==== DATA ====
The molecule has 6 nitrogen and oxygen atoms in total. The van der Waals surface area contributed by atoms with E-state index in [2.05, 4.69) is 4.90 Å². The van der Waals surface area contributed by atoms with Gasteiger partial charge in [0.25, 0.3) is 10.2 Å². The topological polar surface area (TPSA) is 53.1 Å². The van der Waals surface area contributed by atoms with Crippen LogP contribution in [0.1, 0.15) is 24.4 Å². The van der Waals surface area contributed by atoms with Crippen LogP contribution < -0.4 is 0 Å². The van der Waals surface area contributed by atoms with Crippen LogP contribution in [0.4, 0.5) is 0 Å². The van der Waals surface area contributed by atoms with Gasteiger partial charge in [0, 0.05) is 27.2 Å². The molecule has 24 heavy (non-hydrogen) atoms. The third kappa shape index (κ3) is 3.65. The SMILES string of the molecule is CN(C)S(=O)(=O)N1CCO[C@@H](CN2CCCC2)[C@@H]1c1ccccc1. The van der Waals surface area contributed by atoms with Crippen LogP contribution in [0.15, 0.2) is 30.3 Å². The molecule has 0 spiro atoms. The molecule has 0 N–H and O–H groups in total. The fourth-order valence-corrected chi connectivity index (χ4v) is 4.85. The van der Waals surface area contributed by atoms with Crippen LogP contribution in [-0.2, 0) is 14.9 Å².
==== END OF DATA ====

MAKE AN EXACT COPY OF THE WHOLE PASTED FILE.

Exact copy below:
The molecule has 6 nitrogen and oxygen atoms in total. The van der Waals surface area contributed by atoms with E-state index in [2.05, 4.69) is 4.90 Å². The van der Waals surface area contributed by atoms with Gasteiger partial charge in [0.25, 0.3) is 10.2 Å². The topological polar surface area (TPSA) is 53.1 Å². The van der Waals surface area contributed by atoms with Crippen LogP contribution in [0.1, 0.15) is 24.4 Å². The van der Waals surface area contributed by atoms with Crippen LogP contribution < -0.4 is 0 Å². The van der Waals surface area contributed by atoms with Crippen LogP contribution in [0.4, 0.5) is 0 Å². The van der Waals surface area contributed by atoms with Gasteiger partial charge in [0, 0.05) is 27.2 Å². The molecule has 24 heavy (non-hydrogen) atoms. The third kappa shape index (κ3) is 3.65. The SMILES string of the molecule is CN(C)S(=O)(=O)N1CCO[C@@H](CN2CCCC2)[C@@H]1c1ccccc1. The van der Waals surface area contributed by atoms with Crippen LogP contribution in [0.15, 0.2) is 30.3 Å². The molecule has 0 spiro atoms. The molecule has 0 N–H and O–H groups in total. The fourth-order valence-corrected chi connectivity index (χ4v) is 4.85. The van der Waals surface area contributed by atoms with Crippen LogP contribution in [-0.2, 0) is 14.9 Å².